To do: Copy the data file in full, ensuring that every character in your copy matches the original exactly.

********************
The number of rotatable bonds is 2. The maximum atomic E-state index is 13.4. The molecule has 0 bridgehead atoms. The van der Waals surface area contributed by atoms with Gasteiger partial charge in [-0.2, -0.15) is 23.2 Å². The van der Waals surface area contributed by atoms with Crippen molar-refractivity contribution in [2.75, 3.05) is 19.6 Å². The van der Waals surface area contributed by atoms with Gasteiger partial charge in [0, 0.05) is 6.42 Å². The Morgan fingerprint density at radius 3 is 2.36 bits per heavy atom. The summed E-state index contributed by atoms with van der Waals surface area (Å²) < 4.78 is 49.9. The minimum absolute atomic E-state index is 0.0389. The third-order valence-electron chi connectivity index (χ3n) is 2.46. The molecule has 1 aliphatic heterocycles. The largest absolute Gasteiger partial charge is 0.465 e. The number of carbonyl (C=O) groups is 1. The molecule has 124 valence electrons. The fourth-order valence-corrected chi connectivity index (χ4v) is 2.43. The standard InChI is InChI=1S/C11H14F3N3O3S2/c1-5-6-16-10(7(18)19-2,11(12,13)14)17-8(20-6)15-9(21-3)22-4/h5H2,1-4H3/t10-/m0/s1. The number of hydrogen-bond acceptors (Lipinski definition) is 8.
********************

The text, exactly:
The number of rotatable bonds is 2. The maximum atomic E-state index is 13.4. The molecule has 0 bridgehead atoms. The van der Waals surface area contributed by atoms with Gasteiger partial charge in [-0.2, -0.15) is 23.2 Å². The van der Waals surface area contributed by atoms with Crippen molar-refractivity contribution in [2.75, 3.05) is 19.6 Å². The van der Waals surface area contributed by atoms with Gasteiger partial charge in [0, 0.05) is 6.42 Å². The Morgan fingerprint density at radius 3 is 2.36 bits per heavy atom. The summed E-state index contributed by atoms with van der Waals surface area (Å²) < 4.78 is 49.9. The minimum absolute atomic E-state index is 0.0389. The third-order valence-electron chi connectivity index (χ3n) is 2.46. The molecule has 1 aliphatic heterocycles. The largest absolute Gasteiger partial charge is 0.465 e. The number of carbonyl (C=O) groups is 1. The molecule has 124 valence electrons. The fourth-order valence-corrected chi connectivity index (χ4v) is 2.43. The standard InChI is InChI=1S/C11H14F3N3O3S2/c1-5-6-16-10(7(18)19-2,11(12,13)14)17-8(20-6)15-9(21-3)22-4/h5H2,1-4H3/t10-/m0/s1. The number of hydrogen-bond acceptors (Lipinski definition) is 8.